June 10, 2009
“We put faith in our government to protect us, and we’re not being protected at the most basic level,” strong words from a mother whose two-and-a-half-year-old son died just days after eating a hamburger tainted with E. coli O157:H7. Barbara Kowalcyk’s personal fight to ensure that the food we feed our children will not endanger their health or their lives, was just one of the many powerful stories told in the soon to be released documentary Food Inc. The hard-hitting film takes a critical look at the industrial food production system and the many risks it poses on society from public health threats and environmental degradation to social injustice.
Food, Inc. begins with a brilliant opening-credits sequence which takes us through a grocery story with the names and titles creatively placed on food products and aisle placards, while Omnivore’s Dilemma author Michael Pollan narrates the premise of the film. The premise, as described on Food, Inc.’s press packet:
“Food, Inc. … lifts the veil on our nation’s food industry, exposing the highly mechanized underbelly that’s hidden from the American consumer with the consent of our government’s regulatory agencies. Our nation’s food supply is now controlled by a handful of corporations that often put profit ahead of consumer health, the livelihood of the American farmer, the safety of workers and our own environment.”
The filmmakers achieved an almost impossible task, by compressing an incredibly complex issue into a highly produced and balanced 93-minute film. A quick disclaimer: Two years ago, during my tenure as the communications director for the Pew Commission on Industrial Farm Animal Production, Robert Kenner and Co-producer Elise Pearlstein asked me for research and background assistance for the film. I was impressed by their doggedness in trying to accurately and fairly portray the issues.
There is so much to say about this movie and the issues surrounding it, that it is diffuclt to keep this blog entry brief. In the upcoming few days I will focus on some key points that were somewhat new and of great interest to me.
Patenting Seeds of Discontent
The stories surrounding Monsanto and the accusations of farmer intimidation and monopolization of the nation’s crop seeds by the “agricultural company” were surprising. The movie’s press kit says 90 percent of the nation’s soybeans contain Monsanto’s patented gene designed to resist the weed killer “Roundup.” Like many seed companies, Monsanto refuses to allow its customers to save or sell its patented seeds from their harvest, forcing farmers to purchase new seeds every year. Monsanto employs a team of investigators to enforce their seed patents, and according to Food, Inc., “spends millions of dollars to investigate, intimidate and sue farmers – many of whom are financially unable to fight the corporation.” The movie claims Monsanto will pursue non-customers for patent violations even if the seeds accidentally germinate on their property. Three farmers interviewed in the movie, one in silhouette to protect his identity, described their legal battles with the corporate giant, all of whom said they were forced to settle due to astronomical legal fees. Despite the fact that Monsanto would not agree to be interviewed by the Food, Inc. producers, the company posted a website page to respond to movie’s claims.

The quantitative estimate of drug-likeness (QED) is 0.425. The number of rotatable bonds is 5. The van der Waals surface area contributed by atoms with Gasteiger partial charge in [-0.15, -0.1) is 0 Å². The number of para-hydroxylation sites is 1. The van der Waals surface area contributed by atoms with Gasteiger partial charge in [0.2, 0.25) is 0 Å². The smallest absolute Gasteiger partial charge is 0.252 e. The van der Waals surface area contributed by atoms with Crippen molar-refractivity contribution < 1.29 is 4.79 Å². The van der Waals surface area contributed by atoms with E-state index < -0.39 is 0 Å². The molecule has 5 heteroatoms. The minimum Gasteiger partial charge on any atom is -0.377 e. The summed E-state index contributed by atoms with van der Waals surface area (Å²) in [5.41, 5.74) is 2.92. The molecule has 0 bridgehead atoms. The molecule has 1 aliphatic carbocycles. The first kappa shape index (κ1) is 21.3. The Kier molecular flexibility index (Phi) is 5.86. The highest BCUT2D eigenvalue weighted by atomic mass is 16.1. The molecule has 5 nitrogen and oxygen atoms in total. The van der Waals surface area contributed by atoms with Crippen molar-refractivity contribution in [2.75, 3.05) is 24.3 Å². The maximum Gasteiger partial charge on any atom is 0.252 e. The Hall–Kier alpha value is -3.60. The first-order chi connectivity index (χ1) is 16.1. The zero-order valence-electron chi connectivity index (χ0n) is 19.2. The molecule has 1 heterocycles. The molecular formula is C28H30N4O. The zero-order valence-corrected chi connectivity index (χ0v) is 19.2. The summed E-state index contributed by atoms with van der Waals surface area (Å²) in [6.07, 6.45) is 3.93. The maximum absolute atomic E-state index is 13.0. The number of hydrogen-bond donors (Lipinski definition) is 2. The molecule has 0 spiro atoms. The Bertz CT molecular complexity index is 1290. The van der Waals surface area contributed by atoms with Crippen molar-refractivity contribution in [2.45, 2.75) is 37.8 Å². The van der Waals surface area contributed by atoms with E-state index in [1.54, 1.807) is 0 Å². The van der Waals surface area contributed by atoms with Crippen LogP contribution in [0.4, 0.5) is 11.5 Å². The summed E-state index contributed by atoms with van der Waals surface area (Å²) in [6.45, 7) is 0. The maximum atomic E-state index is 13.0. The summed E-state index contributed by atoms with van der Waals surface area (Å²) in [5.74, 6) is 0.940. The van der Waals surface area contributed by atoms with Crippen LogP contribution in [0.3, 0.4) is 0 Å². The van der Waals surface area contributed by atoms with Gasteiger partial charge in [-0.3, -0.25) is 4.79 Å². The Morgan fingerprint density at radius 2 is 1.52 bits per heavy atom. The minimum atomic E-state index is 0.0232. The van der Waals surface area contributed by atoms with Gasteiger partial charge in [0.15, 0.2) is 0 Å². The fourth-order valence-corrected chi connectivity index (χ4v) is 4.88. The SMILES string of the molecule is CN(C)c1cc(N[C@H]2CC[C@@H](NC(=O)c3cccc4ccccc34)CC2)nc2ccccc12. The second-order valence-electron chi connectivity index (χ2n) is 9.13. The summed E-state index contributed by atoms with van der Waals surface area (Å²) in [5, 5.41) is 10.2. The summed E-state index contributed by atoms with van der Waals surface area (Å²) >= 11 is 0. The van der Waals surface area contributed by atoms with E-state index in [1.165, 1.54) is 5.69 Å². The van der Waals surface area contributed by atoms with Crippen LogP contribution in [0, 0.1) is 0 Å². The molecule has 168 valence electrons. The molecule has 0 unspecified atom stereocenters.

In the coming days I will discuss: a truly eye-opening and sad portion of the film which included footage of federal agents raiding trailer homes of presumably illegal immigrants hired to work in a Smithfield meat packing plant in Tar Heel, North Carolina; a series of scenes of a struggling Mexican-American couple living in California, who explained that despite the health risks the high cost of fresh foods forces them to rely on industrially produced fast and processed foods to feed themselves and their two young daughters; and the federal agriculture and food safety policies that have and continue to promote the corn based production system which the film links to many of the nation’s serious health problems including obesity and diabetes.
Fellow blogger Rebecca Klein offers some great insight on the food safety angle brought up in Food, Inc. Read her blog post here.
If you’re looking for some great reviews of the Food Inc. check out these links:
Food Inc. opens in New York City, Los Angeles and San Francisco on Friday.